Brussels beyond the bureaucrats
by Hannah Wallis | 16 August 2017
Google ‘Brussels’ and the top hits are about Brexit talks (quelle surprise), EU Summits, the ‘nest of radicalism’ and the capital’s terrorist attacks last year. Depicted as a failing, divided, dysfunctional city, the European capital just isn’t given the credit it deserves.
I’ll be honest, as a newbie on the block, mistaking Maalbeek with Molenbeek was not a good move, and I found myself on the wrong side of the canal, where crime, radicalisation and poverty are all too prevalent. Admittedly, the canal divide is reflective of other, bigger partitions in the country, namely the French/Flemmish language split, the Flanders/Wallonia divide (which makes Scotland's IndyRef2 tension look friendly), and the gulf between rich and poor; top diplomats and refugees.
But back in Ixelles, across the pond at Flagey, look up and you'll see you're walking along Rue Sans Souci (‘Trouble-free street') – a tribute to the optimism and resilient attitude that defines the people that inhabit the city, even in its darkest moments. And they’re proud to be Bruxellois, revelling in the quirky (or ‘insolite’), even launching a campaign dubbed ‘Sprout to be Brussels’, that encourages all inhabitantsto show their pride for the capital by wearing a brussel sprout badge - naturally.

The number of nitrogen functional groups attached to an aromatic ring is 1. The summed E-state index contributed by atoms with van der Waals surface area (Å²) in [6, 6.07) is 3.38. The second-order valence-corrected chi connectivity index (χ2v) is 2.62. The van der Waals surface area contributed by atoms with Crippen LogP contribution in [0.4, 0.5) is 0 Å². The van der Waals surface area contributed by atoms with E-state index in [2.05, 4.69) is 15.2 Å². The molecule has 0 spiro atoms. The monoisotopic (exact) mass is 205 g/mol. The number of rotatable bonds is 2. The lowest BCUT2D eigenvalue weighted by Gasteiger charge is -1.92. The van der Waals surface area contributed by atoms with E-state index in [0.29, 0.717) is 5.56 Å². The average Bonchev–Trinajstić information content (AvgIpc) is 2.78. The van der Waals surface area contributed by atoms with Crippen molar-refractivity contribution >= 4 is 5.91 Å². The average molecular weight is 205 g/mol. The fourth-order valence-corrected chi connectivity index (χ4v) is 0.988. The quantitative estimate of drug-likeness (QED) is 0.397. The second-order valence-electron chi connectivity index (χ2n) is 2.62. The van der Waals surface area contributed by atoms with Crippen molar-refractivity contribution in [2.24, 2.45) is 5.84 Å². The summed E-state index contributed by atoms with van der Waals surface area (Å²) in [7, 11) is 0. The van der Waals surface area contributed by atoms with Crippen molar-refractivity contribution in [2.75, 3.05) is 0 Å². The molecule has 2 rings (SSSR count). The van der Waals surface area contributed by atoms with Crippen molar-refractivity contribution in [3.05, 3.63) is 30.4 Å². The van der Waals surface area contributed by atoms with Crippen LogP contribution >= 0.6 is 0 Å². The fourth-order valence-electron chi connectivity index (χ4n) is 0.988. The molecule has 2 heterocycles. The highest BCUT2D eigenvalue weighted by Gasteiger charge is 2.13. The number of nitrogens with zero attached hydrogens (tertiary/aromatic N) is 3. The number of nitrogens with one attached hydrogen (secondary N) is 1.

The Belgians are also immensely proud of their beer, conveniently hailing it as a cultural experience which is a ‘key role in daily life’ (that all-important phrase needed to make it onto the UNESCO World Heritage list – cheers!). This light-hearted/headed attitude is what makes Brussels a welcoming and fantastic place to be.
The huge Town Hall tower is wonky and Mannekin Pis (the infamous peeing boy) is the world’s most underwhelming statue - no one really knows why it’s there. But it’s OK, because Brussels embraces the weird and the wonderful equally well. At Christmas, the market is opened by a parade of huge lit-up bears on stilts roaming the streets, and the paving of the Grand Place, a UNESCO World Heritage Site, has to be dug up to accommodate the Christmas tree.
This inclusiveness and flexibility extends to their French too, which has adopted certain Flemmish structures. My favourite is using ‘nonante neuf’ instead of ‘quatre-vingt-dix-neuf’, a more user-friendly version of the numerical nuisance that we grapple with at school (why should you be multiplying and adding up in a language lesson?).
My airbnb hosts-turn-flat-mates were incredibly patient with my French utterings, having struggled themselves to learn Flemish (a requirement to live in this bilingual city).
Tolerance extends to cultural and even culinary differences. Brussels’ cuisine is often overlooked or shunned and I blame the French for this. Moules-frites, waffles and the renowned Belgian chocolate are all a delicious credit to a city that is proud of and praises the authentic.
So yes, Brussels has its share of misery and misfortune. But it doesn’t hide from this fact. Rather, it’s proud that in the face of adversity, its charm and rich cultural life endures. And good for them, I say. Whilst Brexit is making us increasingly disillusioned or angry with Europe, I’m clinging onto my Europeanness and my Bruxelloise self. It’s a multi-lingual, multi-dimensional, quirky, interesting place. So, allez allez allez!
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